and the control sequence is defined to be a parameterless macro whose replacement text is the contents of the next line read from the designated file. This line is converted to a token list, using the procedure of Chapter 8, based on the current category codes.
Additional lines are read, if necessary, until an equal number of left and right braces has been found. An empty line is implicitly appended to the end of a file that is being \read.


Addendum in December 2, 2023:

The questioner (Ulrich Diez) supposes that the empty line is implicitly appended for the following reason:

With interesting file systems/operating systems detecting emptiness of a file requires an attempt at reading from this file and "seeing" whether this attempt immediately yields reaching the end of the file.

Thus the result of attempting to perform a \read-assignment needs to be determined for the case of the file being empty.

Implicitly appending an empty line determines the result of attempting to perform a \read-assignment for the case of the file being empty.

Thus with such interesting file systems/operating systems implicitly appending an empty line makes it possible to perform a \read-assignment for adjusting the \ifeof-switch also in case the file in question is empty.

So as a rule of thumb first have TeX perform a \read-assignment.
Then have TeX perform an \ifeof-test.

In case the \ifeof-test is false the replacement text of the macro defined in the course of the \read-assignment consists of material coming from the file.

In case the \ifeof-check is true, the replacement text of the macro defined in the course of the \read-assignment consists of material not coming from the file but coming from what TeX makes of the implicitly appended empty line.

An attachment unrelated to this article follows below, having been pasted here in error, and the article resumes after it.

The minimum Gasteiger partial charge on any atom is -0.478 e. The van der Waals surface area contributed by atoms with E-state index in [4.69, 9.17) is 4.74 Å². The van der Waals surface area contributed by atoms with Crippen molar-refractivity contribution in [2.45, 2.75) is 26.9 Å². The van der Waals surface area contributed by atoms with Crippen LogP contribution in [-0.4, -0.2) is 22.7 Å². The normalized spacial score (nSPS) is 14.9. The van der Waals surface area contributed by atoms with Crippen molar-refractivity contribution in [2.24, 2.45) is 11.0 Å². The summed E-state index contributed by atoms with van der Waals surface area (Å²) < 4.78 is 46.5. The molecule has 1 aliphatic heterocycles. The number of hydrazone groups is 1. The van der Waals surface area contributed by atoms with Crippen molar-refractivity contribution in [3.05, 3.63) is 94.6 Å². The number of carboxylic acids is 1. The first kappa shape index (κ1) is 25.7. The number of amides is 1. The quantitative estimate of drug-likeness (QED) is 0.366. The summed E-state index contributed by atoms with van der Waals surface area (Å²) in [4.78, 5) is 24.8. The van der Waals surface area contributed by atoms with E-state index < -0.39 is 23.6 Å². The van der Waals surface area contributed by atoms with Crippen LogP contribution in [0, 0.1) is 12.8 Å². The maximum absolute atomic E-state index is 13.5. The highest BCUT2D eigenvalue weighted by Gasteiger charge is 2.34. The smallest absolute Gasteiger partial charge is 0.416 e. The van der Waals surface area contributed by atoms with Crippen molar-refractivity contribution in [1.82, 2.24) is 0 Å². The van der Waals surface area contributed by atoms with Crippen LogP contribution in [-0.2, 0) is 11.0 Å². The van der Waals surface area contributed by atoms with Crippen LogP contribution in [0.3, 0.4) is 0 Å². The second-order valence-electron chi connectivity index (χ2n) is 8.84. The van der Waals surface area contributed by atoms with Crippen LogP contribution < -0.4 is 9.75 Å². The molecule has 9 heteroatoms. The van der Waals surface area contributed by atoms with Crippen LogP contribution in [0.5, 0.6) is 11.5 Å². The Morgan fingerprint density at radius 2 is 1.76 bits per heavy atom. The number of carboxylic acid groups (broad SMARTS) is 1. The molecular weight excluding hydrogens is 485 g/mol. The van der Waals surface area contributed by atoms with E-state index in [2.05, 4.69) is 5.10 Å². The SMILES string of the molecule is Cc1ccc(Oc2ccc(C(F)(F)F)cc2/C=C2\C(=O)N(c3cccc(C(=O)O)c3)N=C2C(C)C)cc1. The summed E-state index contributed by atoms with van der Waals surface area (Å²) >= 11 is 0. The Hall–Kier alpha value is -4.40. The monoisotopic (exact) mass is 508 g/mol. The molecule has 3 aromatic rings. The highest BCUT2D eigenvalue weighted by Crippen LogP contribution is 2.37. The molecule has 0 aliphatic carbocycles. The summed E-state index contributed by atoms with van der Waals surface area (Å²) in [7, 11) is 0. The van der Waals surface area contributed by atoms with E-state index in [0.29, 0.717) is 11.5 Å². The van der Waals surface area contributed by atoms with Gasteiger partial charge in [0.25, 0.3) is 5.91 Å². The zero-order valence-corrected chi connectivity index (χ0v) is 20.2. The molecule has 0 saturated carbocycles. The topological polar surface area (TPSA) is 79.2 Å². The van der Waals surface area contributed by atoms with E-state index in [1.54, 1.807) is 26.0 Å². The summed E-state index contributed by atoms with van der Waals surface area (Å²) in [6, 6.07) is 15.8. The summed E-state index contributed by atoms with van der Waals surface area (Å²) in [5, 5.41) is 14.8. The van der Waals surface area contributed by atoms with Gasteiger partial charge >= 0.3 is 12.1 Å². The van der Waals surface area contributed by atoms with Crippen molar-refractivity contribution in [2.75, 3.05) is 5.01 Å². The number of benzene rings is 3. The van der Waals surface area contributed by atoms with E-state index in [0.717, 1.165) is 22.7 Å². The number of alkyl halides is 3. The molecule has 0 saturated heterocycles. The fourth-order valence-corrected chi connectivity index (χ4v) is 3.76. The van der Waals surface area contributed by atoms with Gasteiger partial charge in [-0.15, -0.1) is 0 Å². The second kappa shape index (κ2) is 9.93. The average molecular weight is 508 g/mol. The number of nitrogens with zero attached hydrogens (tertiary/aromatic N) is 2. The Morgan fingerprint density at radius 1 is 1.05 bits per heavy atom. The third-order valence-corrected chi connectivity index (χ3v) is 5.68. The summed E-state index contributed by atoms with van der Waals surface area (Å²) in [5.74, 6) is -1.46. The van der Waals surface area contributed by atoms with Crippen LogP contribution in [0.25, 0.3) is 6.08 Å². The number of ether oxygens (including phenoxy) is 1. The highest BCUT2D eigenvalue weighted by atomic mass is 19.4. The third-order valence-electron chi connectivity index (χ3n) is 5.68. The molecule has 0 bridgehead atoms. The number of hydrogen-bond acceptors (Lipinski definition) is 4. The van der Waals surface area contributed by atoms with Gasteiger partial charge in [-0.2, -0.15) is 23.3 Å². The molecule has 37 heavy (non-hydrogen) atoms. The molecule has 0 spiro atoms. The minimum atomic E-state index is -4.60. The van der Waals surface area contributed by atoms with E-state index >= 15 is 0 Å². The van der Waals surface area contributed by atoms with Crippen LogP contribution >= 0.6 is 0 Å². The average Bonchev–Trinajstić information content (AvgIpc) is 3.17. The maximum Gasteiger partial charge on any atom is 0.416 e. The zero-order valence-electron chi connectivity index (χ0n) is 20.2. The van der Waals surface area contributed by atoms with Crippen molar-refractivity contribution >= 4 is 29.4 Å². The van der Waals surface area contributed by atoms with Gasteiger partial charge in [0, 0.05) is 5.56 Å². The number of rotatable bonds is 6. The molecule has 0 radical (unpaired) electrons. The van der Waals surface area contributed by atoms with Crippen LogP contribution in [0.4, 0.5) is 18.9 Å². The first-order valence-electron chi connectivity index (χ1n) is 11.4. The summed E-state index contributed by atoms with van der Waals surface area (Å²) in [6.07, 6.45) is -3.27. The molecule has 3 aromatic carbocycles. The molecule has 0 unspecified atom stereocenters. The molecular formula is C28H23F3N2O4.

The implicit appending of an empty line also makes it possible to check whether a file exists:

In case the file does exist,\ifeof is not true immediately right after opening the file for reading but is true only after performing that \read-assignment which reads the implicitly appended empty line.

In case the file does not exist, \ifeof is true right after opening the file for reading without performing \read-assignments.

\begin{filecontents*}{SomeLines.txt}
Line1
Line2
Line3
Line4
Line5
\end{filecontents*}

\begin{filecontents*}{SomeLinesB.txt}
\end{filecontents*}

\newread\SomeLinesRead
\newcount\SomeLinesCount
\def\CountLinesLoop{%
  % In the course of reading what TeX makes of the implicitly appended
  % empty line TeX also adjusts the \ifeof-switch:
  \immediate\read\SomeLinesRead to \Thisline
  \ifeof\SomeLinesRead
    \message{^^JLine implicitly appended by TeX="\Thisline"}%
  \else
    % Only advance \SomeLinesCount in case the line just read is not the
    % implicitly appended empty after which \ifeof yields the true-branch.
    \global\advance\SomeLinesCount by 1 %
    \message{^^JLine \number\SomeLinesCount="\Thisline"}%
    \expandafter\CountLinesLoop
  \fi
}

\message{^^J}%
\message{^^J}%
\message{^^JProcesing file SomeLines.txt}%
\message{^^J============================}%
\message{^^J}%
\immediate\openin\SomeLinesRead SomeLines.txt
\message{^^JFile SomeLines.txt does \ifeof\SomeLinesRead not \fi exist}%
\message{^^J}%
\SomeLinesCount=0
\begingroup
%\endlinechar=`\A  % -> Line implicitly appended by TeX="A" 
%\endlinechar=`\B  % -> Line implicitly appended by TeX="B" 
\CountLinesLoop%
\endgroup%
\immediate\closein\SomeLinesRead
\message{%
  ^^J%
  \ifnum0=\SomeLinesCount 
     The file is empty.
  \else
    Total amount of lines of the file is: \number\SomeLinesCount.
  \fi
}%

\message{^^J}%
\message{^^J}%
\message{^^JProcesing file SomeLinesB.txt}%
\message{^^J=============================}%
\message{^^J}%
\immediate\openin\SomeLinesRead SomeLinesB.txt
\message{^^JFile SomeLinesB.txt does \ifeof\SomeLinesRead not \fi exist}%
\message{^^J}%
\SomeLinesCount=0